January 26, 2017 (Geneva):
A joint statement (signed by 36 non-governmental organisations (NGOs) was issued to members of the World Health Organization’s Executive Board (EB) at its semi-annual meeting this week in Geneva. EB members will decide on Tuesday 31st January whether to grant the Bill and Melinda Gates Foundation (BMGF) Official Relations status with WHO.
They will be using – for the first time – the new rules of the Framework for Engagement with non-State actors (FENSA). Member States, aware of many concerns, adopted FENSA in May 2016. but did so on the understanding that there would be due diligence and full transparency and that WHO would “exercise particular caution…when engaging with private sector entities …whose policies or activities are negatively affecting human health..”
“That the BMGF has financially contributed to WHO and many health initiatives is a matter of public record. That it might have an influence on WHO’s policy setting– for good or for bad – is also no secret. Less well known are its substantial investments in food and beverage industries * – investments that are merely noted in WHO’s report as: “engagements with select members of the pharmaceutical… food and beverage…health care… industries in pursuit of our public health goals.”This was a test of FENSA’s thoroughness and commitment to transparency – a test that the NGOs believe FENSA has failed. FENSA could have provided clarity on the relationship between WHO and the Foundation. This opportunity has been lost, and public trust damaged.”
Page down for media coverage and response from the Gates Foundation. NGO statements on this topic (including IBFAN’s) are on the WHO website HERE and on my policy blog HERE
The joint statement reads as follows:
Open Letter to the
Executive Board of the
World Health Organization
Dear Members of the Executive Board,
Re: Conflict of interest safeguards far too weak to protect WHO from influence of regulated industries (the case of the Bill and Melinda Gates Foundation)
With all the World Health Organization’s posturing about conflict of interest safeguards and due diligence in its new approach to collaborating with non-state actors in its recently revised constitutional “Basic Documents,” the WHO ended speculation about its ambiguous plan when it proposed to admit the Bill and Melinda Gates Foundation into “Official Relations” with the WHO and as a non-voting member of its governing body, the World Health Assembly.
According to the United States Government’s Securities and Exchange Commission, the Bill and Melinda Gates Foundation Trust endowment—the source of revenue for the Foundation—is heavily invested in many of the food, alcohol, and physical inactivity-related consumer products that cause or treat the current crisis of preventable heart disease, stroke, cancer, and diabetes. Gates Foundation Trust direct investments include:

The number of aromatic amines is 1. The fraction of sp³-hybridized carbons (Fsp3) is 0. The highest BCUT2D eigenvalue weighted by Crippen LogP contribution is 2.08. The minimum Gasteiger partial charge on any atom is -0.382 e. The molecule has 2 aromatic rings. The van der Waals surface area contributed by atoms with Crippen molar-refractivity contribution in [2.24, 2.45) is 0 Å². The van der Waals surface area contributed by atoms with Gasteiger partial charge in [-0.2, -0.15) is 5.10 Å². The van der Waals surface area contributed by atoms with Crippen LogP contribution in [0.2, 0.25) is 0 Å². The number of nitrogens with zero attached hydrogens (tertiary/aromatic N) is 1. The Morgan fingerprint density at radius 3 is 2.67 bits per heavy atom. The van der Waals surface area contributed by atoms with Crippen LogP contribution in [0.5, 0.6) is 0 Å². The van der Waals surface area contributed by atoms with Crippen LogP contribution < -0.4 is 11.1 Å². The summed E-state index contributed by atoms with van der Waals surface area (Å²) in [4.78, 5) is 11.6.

- Coca-Cola regional company that operates in the Americas south of the U.S. ($466 million),
- Walmart ($837 million), the largest food retailer in the U.S. and a leading retailer of pharmaceutical drugs and alcoholic beverages,
- Walgreen-Boots Alliance ($280 million), a large multinational pharmaceutical drug retailer, and
- two of the world’s largest TV companies (screen-time): Group Televisa ($433 million) and Liberty Global PLC ($221 million).
In addition, approximately one-quarter of the Gates Foundation Trust assets are invested in Berkshire Hathaway Inc., a holding company that owns a US$17 billion share in the U.S.-based Coca-Cola company and US$29 billion interest in Kraft Heinz Inc., another of the world’s ten largest food companies. These investments make the Gates Foundation a beneficiary of sales of several categories of products that are the subject of WHO standards and advice to governments related to nutrition and physical activity.
It is concerning that these conflicts of interest are not acknowledged in the WHO budget’s financial contributor database (which notes only that the Gates Foundation contributed $629 million to the WHO’s $4.5 billion two-year budget), or in the WHO’s Register of non-State Actors (which notes only that the: foundation has “engagements with select members of the pharmaceutical…[and] food and beverage industries.”).
Underfunding of the WHO by Member States undermines its capacity to perform its vital global public health work, which is especially important to low and middle income countries with limited local health policy capacities. Making up WHO budget shortfalls with funding from major investors in food, drug, and alcohol companies (which are often headquartered in wealthy countries) further middle income compromises the independence of the WHO. Granting the Gates Foundation Official Relations status signifies a sharp departure from the post-WWII tradition of the World Health Assembly and makes a mockery of the conflict of interest safeguards purported to underpin the new “Framework of engagement with non-State actors (FENSA).”